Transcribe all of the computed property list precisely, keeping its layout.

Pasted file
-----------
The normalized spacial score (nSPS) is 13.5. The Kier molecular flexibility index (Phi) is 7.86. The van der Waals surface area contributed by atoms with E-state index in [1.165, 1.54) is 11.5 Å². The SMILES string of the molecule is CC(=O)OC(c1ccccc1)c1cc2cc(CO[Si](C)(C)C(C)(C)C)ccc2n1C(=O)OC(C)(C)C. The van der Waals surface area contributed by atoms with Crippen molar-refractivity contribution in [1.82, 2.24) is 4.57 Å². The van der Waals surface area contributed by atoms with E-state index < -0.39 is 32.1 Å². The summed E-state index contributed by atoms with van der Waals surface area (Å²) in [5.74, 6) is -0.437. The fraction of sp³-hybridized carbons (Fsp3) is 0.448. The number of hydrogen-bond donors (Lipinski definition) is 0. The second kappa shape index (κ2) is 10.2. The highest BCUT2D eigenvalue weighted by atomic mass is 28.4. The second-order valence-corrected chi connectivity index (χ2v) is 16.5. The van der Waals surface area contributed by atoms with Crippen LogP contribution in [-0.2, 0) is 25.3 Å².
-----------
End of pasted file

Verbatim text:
The normalized spacial score (nSPS) is 13.5. The Kier molecular flexibility index (Phi) is 7.86. The van der Waals surface area contributed by atoms with E-state index in [1.165, 1.54) is 11.5 Å². The SMILES string of the molecule is CC(=O)OC(c1ccccc1)c1cc2cc(CO[Si](C)(C)C(C)(C)C)ccc2n1C(=O)OC(C)(C)C. The van der Waals surface area contributed by atoms with Crippen molar-refractivity contribution in [1.82, 2.24) is 4.57 Å². The van der Waals surface area contributed by atoms with E-state index < -0.39 is 32.1 Å². The summed E-state index contributed by atoms with van der Waals surface area (Å²) in [5.74, 6) is -0.437. The fraction of sp³-hybridized carbons (Fsp3) is 0.448. The number of hydrogen-bond donors (Lipinski definition) is 0. The second kappa shape index (κ2) is 10.2. The highest BCUT2D eigenvalue weighted by atomic mass is 28.4. The second-order valence-corrected chi connectivity index (χ2v) is 16.5. The van der Waals surface area contributed by atoms with Crippen LogP contribution in [-0.2, 0) is 25.3 Å².